• Summary
  • Contents
  • Subject index

Designed for professionals in the field of child maltreatment, this authoritative book presents a compelling theoretical framework that guide’s assessment of children and adolescents who have been sexually abused and their parents. The book is designed to make it easier for clinicians to select a number of measures or procedures across three dimensions that have considerable clinical relevance – attachment, dysregulations, and self-perception. Psychological Assessment of Sexually Abused Children and Their Families features in particular the assessment of sexually aggressive children and an extensive set of interview formats, checklists, and other forms that clinicians will find especially useful in evaluating children and their families. The book is also richly illustrated with case studies.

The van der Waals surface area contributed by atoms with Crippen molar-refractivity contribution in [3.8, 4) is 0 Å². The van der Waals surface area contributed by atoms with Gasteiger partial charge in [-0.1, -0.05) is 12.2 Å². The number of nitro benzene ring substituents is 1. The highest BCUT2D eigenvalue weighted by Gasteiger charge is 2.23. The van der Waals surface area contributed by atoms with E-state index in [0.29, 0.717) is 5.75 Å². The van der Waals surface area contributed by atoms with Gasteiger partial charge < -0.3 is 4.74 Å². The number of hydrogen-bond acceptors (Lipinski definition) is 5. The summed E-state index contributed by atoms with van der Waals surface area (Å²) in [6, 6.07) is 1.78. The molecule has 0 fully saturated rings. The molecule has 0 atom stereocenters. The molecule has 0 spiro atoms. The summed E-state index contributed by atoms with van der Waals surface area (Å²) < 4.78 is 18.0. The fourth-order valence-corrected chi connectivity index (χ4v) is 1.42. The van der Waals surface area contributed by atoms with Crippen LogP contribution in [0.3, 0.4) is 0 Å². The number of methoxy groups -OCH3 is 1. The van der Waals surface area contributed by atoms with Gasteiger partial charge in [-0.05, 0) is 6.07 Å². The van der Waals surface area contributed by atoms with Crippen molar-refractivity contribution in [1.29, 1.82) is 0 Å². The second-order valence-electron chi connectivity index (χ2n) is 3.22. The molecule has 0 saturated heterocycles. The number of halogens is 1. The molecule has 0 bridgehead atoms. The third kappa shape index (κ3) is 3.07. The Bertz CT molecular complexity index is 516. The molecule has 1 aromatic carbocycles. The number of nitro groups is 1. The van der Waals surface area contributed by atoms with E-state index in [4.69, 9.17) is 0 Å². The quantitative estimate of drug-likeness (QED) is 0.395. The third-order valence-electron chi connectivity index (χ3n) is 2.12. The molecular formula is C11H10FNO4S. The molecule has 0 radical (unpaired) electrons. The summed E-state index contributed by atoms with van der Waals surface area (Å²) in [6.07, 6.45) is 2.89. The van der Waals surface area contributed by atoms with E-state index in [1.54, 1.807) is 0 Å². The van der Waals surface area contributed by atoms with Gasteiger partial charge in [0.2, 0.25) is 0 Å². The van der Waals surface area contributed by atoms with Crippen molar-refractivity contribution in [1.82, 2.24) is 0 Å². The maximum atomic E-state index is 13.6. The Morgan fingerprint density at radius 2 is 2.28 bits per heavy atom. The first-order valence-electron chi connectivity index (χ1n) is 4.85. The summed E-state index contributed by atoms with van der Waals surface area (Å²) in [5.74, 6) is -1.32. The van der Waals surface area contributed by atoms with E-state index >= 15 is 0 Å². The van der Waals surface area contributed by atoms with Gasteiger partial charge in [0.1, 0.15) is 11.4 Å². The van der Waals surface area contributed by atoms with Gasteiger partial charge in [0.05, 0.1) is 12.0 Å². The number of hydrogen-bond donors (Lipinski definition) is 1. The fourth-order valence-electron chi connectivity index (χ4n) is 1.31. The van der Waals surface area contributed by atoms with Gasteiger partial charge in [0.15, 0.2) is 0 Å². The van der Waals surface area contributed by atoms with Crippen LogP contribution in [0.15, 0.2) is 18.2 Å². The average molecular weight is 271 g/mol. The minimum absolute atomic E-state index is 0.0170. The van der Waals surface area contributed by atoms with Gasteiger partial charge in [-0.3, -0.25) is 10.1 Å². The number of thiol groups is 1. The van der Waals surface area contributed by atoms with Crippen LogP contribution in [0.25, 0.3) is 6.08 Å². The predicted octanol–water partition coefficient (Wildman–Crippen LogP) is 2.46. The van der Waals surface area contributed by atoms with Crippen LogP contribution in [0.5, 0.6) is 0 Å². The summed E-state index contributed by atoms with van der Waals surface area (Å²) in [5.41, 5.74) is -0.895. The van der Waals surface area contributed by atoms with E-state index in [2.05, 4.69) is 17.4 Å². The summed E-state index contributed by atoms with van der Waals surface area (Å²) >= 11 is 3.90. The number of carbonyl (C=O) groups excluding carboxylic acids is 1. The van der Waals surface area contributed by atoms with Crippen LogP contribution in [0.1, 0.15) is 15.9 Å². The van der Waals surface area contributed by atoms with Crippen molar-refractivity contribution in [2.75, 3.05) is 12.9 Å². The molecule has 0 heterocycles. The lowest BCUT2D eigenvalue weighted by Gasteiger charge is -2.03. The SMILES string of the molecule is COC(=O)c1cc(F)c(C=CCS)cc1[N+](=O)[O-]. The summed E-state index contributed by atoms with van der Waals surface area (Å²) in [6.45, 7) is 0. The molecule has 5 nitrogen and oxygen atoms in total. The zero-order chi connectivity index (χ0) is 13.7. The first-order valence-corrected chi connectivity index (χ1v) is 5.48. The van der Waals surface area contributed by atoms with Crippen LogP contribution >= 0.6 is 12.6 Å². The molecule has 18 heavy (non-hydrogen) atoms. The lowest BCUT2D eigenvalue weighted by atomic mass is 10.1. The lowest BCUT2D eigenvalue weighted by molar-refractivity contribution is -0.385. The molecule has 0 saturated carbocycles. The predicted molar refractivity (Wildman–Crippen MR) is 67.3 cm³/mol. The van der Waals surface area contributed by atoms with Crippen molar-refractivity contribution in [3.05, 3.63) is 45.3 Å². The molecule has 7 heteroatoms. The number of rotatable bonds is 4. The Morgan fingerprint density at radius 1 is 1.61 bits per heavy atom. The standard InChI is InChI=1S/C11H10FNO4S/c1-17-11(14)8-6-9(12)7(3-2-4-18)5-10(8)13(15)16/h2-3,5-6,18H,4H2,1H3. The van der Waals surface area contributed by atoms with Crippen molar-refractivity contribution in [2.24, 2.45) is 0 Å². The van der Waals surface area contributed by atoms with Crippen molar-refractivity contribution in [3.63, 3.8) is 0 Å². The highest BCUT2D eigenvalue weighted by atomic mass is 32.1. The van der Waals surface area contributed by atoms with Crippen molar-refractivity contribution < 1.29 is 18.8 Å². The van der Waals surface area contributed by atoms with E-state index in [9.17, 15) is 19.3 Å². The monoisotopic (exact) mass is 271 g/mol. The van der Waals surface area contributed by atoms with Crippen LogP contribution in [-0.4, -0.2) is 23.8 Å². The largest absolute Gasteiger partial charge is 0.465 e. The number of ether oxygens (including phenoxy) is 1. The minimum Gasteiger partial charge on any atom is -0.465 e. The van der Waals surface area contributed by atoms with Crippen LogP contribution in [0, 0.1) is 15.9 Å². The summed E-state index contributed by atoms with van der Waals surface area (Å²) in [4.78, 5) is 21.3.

The chapters up to this point have focused on the more complex evaluation strategies that rely heavily on psychological measurement tools. However, I am acutely aware that the majority of maltreated children who enter therapy are never assessed, even minimally. This is despite the well-known fact that young children who enter foster care often present with a variety of mental health conditions that are both undiagnosed and untreated (Dale, Kendall, Humber, & Sheehan, 1999).

There are many occasions when brief screening is quite useful to the process of monitoring and investigation. For example, an in-home therapist may have questions about the true difficulties a child is having in school and choose to use a teacher rating scale. A parent raises concerns about sexual behavior in ...

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